WASHINGTON (AP) — Shedding gridlock, key members of Congress reached a modest budget agreement Tuesday to restore about $63 billion in automatic spending cuts from programs ranging from parks to the Pentagon and eliminate the threat of another partial government shutdown early next year.
By Richard Cowan and David Lawder WASHINGTON (Reuters) - A bipartisan budget deal announced in the U.S. Congress on Tuesday, while modest in its spending cuts, would end nearly three years of partisan stand-offs between Democrats and Republicans that culminated in October with a partial government shutdown. Democratic Senator Patty Murray and Republican Representative Paul Ryan appeared before reporters to announce the $85 billion budget accord, which still must be approved by the full Senate and House of Representatives. "For far too long compromise has been considered a dirty word," Murray said, adding that the uncertainties created by three solid years of Washington bickering "was devastating to our economic recovery." Ryan, the Republican Party's 2012 failed vice presidential candidate who has his eye on either a 2016 presidential campaign or potentially a House leadership job, wasted no time in trying to blunt criticisms of the pact, especially from fellow conservatives. This agreement makes sure that we don't have a government shutdown scenario in January.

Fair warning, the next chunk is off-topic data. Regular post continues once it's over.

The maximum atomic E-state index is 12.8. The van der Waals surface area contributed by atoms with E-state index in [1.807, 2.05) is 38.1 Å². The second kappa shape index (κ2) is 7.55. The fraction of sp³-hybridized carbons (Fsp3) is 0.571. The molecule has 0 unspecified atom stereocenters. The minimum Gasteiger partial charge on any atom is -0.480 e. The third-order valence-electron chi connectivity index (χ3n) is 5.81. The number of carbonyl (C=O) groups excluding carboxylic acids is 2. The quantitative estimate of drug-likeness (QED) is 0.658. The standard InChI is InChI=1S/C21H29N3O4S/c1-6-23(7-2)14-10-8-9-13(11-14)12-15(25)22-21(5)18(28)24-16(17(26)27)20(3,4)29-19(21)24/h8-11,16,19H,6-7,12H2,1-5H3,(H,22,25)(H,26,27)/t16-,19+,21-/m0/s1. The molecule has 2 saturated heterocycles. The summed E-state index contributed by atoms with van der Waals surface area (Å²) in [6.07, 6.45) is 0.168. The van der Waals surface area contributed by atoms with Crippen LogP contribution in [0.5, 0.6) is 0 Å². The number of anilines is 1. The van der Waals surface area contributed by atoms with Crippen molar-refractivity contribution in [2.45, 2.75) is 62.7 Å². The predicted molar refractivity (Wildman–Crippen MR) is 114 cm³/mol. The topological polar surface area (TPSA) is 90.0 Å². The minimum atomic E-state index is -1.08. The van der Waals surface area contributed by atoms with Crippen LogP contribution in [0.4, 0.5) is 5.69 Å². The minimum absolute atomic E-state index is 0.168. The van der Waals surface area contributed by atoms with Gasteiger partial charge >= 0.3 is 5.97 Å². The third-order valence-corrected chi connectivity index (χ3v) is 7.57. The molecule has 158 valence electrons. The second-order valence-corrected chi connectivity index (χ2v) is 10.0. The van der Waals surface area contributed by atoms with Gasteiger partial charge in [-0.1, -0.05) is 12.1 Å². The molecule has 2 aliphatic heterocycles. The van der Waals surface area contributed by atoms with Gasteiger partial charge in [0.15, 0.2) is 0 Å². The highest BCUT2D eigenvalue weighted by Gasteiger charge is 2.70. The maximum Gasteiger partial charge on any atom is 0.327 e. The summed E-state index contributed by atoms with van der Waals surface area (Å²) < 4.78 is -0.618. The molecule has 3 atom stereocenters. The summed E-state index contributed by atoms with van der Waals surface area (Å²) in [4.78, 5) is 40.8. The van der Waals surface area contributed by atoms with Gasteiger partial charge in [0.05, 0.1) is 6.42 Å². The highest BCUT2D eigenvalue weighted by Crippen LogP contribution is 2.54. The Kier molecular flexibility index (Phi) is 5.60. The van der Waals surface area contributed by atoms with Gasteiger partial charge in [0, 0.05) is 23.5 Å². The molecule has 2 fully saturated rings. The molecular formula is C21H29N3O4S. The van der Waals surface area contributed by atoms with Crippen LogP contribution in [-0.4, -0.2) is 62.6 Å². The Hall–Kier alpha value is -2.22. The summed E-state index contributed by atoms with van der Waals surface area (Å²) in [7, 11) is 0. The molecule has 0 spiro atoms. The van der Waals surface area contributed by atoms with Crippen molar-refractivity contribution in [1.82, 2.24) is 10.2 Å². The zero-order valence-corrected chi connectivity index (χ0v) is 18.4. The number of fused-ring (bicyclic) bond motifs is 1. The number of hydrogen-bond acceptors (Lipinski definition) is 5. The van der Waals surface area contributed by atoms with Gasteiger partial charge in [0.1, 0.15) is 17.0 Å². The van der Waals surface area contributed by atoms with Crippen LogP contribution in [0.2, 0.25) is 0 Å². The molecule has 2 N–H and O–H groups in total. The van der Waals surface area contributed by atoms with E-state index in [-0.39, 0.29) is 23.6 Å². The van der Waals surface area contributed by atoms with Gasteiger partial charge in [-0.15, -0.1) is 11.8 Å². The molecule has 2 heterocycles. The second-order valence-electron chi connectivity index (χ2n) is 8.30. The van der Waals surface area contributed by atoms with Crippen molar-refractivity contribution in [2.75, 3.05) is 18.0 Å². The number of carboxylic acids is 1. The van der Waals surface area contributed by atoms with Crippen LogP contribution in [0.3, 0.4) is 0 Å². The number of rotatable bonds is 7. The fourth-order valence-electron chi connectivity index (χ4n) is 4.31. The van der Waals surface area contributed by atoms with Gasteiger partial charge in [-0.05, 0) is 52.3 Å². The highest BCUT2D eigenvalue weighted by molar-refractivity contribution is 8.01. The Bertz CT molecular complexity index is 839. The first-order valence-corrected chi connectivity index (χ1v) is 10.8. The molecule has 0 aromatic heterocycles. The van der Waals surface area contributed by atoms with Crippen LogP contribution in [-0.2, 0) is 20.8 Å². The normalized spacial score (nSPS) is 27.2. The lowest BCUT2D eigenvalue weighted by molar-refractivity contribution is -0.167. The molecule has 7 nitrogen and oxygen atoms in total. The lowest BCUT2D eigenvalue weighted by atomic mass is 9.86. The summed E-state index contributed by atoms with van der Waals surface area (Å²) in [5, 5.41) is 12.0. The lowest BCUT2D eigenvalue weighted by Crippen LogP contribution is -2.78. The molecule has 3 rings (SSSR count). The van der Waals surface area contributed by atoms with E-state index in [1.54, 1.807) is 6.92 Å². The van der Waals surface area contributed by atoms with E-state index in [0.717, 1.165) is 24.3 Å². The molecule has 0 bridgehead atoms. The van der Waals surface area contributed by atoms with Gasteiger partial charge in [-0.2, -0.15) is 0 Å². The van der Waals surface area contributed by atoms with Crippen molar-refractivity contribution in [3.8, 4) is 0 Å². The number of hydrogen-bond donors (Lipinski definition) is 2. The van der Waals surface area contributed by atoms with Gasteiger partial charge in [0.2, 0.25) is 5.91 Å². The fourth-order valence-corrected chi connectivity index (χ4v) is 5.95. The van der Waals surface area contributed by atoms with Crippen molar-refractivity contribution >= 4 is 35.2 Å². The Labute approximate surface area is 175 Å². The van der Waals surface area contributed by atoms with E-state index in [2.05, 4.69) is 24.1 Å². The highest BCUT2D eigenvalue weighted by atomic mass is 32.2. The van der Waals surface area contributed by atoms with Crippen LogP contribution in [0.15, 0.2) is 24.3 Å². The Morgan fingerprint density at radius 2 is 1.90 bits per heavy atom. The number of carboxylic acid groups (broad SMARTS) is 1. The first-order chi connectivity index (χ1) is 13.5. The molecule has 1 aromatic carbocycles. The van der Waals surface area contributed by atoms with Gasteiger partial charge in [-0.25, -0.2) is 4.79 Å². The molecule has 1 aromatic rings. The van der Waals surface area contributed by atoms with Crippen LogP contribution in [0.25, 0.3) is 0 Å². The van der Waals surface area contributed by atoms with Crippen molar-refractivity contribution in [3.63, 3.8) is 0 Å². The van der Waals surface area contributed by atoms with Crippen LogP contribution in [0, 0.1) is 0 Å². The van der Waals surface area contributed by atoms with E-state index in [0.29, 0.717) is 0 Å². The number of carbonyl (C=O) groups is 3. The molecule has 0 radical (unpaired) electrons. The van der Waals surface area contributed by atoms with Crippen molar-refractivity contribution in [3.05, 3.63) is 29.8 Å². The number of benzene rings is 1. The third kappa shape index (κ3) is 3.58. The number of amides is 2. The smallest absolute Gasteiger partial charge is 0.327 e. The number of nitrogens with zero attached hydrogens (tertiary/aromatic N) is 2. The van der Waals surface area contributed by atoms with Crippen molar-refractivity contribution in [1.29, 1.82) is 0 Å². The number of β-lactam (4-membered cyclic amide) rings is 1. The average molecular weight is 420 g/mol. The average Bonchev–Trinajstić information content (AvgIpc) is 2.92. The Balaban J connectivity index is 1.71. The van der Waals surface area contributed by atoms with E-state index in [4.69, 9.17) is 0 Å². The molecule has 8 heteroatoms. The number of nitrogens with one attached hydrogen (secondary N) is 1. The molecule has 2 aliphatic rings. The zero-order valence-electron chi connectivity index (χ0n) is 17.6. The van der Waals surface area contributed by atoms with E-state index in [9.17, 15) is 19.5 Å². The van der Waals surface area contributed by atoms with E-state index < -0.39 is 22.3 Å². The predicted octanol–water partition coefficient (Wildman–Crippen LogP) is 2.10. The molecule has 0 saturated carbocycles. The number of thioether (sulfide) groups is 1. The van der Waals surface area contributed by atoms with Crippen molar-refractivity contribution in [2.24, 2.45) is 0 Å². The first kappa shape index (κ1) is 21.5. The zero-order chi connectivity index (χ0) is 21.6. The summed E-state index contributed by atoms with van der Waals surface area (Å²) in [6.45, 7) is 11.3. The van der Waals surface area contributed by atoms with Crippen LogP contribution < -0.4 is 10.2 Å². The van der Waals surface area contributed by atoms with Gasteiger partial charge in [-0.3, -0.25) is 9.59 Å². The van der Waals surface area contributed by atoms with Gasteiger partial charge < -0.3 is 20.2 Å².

MONTEVIDEO, Uruguay (AP) — Uruguay's Senate gave final congressional approval Tuesday to create the world's first national marketplace for legal marijuana, an audacious experiment that will have the government oversee production, sales and consumption of a drug illegal almost everywhere else.